HR can also play an important role in this area of risk management that might range from the hiring of security guards to protect against both internal and external threats to engaging additional financial officers to ensure that financial information is timely and useful to the executive team. In other cases, the recommendation may be to purchase additional insurance to protect the organization. One example is called Key Man Insurance which pays not only pays the salary of key employees who go off sick, but also covers the cost of a replacement employee while they are away.
There are many other ways that HR can improve the overall risk capacity of the organization including identifying gaps in training, developing systems to delegate and monitor spending authorities, and identifying trends in recruitment, staffing and employee retention, particularly in management positions or areas with a major financial impact on the organization.
Philip Gennis feels that it is now imperative that Human Resources become and stay involved in risk management, particularly with the demise of major organizations in the past few years. Though risk management may not have been a major priority for HR a decade ago, HR can ensure that the financial health of the organization is well maintained and that all financial risks to the organization are identified and planned for long before the alarm goes off.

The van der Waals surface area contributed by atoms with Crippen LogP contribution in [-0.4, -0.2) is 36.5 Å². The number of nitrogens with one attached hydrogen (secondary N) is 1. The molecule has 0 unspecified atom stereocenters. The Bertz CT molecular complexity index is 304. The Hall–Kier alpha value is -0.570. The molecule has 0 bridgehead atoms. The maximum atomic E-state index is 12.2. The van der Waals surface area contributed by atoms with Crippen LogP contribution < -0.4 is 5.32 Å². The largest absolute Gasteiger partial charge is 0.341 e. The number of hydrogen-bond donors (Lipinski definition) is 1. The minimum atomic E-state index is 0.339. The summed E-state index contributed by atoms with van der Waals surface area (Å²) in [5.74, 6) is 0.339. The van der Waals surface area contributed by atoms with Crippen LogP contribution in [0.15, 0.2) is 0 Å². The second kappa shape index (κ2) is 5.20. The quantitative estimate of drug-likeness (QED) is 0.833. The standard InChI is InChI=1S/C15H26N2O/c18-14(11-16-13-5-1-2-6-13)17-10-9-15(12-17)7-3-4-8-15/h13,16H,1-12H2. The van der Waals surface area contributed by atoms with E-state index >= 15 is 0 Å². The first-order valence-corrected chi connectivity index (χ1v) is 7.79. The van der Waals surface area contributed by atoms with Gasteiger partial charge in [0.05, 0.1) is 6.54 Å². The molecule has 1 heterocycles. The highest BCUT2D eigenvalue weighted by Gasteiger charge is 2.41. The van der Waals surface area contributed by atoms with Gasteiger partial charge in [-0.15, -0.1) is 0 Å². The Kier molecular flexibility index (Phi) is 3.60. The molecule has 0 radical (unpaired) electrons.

Members Quarterly Staff Writer
NOTE: Philip Gennis presents on "Acquisitions & Mergers:
How Business Cultures Change", a panel session with Malcolm
MacKillop at IPM Toronto May 9 Conference.
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The Art of Behavioural-based Interviews
GETTING THE RIGHT FIT
A well-answered behavioural-based interview question is music to an interviewer’s ears. It’s a rarely played tune. The behavioural-based interview is offered as the preferred style of selection interview in many organizations. Candidates are asked questions designed to solicit an example of past practice in a desired skill or competency area. The belief is that past practice is the best predictor of future success. Candidates draw on their experience to provide an interviewer with insight into what they’ve previously done when faced with a situation they are likely to encounter in the new environment.
In many cases, the hiring manager or the HR professional prepares interview questions. Common errors in designing and hosting in a behavioural-based interview can be minimized with preparation and planning.
Know the Work